The office of Ukraine's president has denied a request from a political rival to release its records of a July 25 call between Ukrainian President Volodymyr Zelensky and U.S. President Donald Trump – a call that in the United States is at the heart of the.
Ukrainian parliament member Oleksiy Honcharenko requested the release of records of the call. The office of Ukraine's president denied his request in a letter, citing legislation.
"This is to inform you that, according to Article 19 of the Ukrainian Constitution, officials of public and local authorities must act on the basis and within the authority, in the way provided for by law," reads a translation of the October letter.
"Ukrainian legislation does not provide for an order of release of phone conversations with foreign leaders and the release of their content to persons who were not participants of the relevant event," it says, without providing additional information.
CBS News has not confirmed what records Ukraine has of the call.
Testimony in the impeachment inquiry has indicated the Ukrainians didn't want a transcript of the call to be released in the United States either. "The United States gave the Ukrainians virtually no notice of the release, and they were livid," U.S. Ambassador to Ukraine Bill Taylor said in, referring to the September 25 release of the White House's partial transcript of the call.
A senior Ukrainian official previously told CBS News the White House sought the Ukrainian government's approval to publish its summary of the call but went ahead and released it before Ukraine responded.
"The transcript was released before President Zelensky agreed to it," said the Ukrainian official, who spoke on condition of anonymity.
That runs counter to a claim made by President Trump, who said in a tweet September 24 that U.S. Secretary of State Mike Pompeo received permission from the Ukraine government "to release the transcript of the telephone call I had with their President."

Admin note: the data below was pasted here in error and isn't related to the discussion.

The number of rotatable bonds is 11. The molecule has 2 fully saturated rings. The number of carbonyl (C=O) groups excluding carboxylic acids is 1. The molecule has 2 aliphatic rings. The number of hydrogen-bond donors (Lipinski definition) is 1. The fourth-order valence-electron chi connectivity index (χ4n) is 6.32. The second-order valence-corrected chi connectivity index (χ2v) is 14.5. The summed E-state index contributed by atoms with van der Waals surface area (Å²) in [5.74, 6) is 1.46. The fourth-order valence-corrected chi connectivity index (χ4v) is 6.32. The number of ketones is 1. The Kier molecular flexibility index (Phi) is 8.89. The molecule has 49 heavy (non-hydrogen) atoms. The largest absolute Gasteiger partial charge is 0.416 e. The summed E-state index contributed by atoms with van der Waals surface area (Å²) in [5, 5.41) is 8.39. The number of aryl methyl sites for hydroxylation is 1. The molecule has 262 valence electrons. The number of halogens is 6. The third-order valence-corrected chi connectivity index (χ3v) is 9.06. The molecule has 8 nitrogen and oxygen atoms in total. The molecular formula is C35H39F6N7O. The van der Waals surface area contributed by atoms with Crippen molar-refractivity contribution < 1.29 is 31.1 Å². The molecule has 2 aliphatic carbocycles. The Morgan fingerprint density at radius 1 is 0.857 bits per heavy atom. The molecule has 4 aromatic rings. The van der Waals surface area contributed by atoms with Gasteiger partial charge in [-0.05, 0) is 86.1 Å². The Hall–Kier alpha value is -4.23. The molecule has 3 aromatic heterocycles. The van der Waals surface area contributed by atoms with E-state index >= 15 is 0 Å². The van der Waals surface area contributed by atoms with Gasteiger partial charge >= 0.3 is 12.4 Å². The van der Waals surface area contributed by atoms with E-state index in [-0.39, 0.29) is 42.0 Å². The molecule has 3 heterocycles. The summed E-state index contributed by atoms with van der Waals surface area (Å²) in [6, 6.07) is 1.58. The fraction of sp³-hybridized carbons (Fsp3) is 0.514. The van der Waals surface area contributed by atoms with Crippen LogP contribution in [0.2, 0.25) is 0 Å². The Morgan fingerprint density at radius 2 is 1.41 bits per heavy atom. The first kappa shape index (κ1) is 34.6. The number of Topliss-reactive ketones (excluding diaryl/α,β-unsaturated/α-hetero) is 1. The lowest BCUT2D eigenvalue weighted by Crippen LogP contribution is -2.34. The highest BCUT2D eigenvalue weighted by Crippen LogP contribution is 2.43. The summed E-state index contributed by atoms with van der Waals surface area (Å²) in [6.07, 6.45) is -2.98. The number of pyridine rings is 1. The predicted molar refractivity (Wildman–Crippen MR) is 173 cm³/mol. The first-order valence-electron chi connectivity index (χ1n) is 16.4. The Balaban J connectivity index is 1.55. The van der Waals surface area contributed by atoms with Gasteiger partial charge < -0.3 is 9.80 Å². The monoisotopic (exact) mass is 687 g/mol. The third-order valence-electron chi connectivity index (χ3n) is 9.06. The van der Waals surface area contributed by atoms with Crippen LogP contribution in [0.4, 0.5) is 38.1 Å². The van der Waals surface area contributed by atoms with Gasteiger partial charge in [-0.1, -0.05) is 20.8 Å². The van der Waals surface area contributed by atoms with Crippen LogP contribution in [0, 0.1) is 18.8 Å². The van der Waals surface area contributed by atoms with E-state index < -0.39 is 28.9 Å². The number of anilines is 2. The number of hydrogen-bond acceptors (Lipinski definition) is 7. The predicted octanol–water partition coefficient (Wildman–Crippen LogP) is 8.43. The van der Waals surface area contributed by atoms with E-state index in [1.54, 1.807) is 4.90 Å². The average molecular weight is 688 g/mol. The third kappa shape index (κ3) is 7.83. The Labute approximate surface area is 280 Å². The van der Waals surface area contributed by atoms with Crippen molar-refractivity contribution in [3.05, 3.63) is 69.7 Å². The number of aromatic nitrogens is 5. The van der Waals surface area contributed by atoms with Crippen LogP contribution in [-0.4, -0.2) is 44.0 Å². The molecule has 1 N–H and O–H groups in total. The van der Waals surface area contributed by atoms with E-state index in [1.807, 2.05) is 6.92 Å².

Ukraine's foreign minister said this week – amid impeachment hearings – that his country doesn't want to be involved in the political drama in the U.S. Foreign Minister Vadym Prystaiko said the last thing Ukraine needs is to be involved in "problems at the other end of the world" while dealing with its war with Russia-backed separatists, The Associated Press reported.
Ukraine's president, however, has come up frequently in the impeachment hearings.
Zelensky is now scheduled to meet with Russian President Vladimir Putin for the first time. They are expected to meet in Paris in two weeks for talks aimed at ending the longstanding Ukraine conflict.
Zelensky agreed to the talks as part of his campaign pledge to end the continuing fighting in a war with Russia that has left almost 14,000 Ukrainians dead, according to testimony from David Holmes, an aide to the top U.S. diplomat in Ukraine. The December talks also aim to restart the stalled "Minsk Agreements," a peace agreement that was first signed in 2014 but not implemented.
Erin Lyall and Sveta Kozlenko contributed reporting from London and Kiev.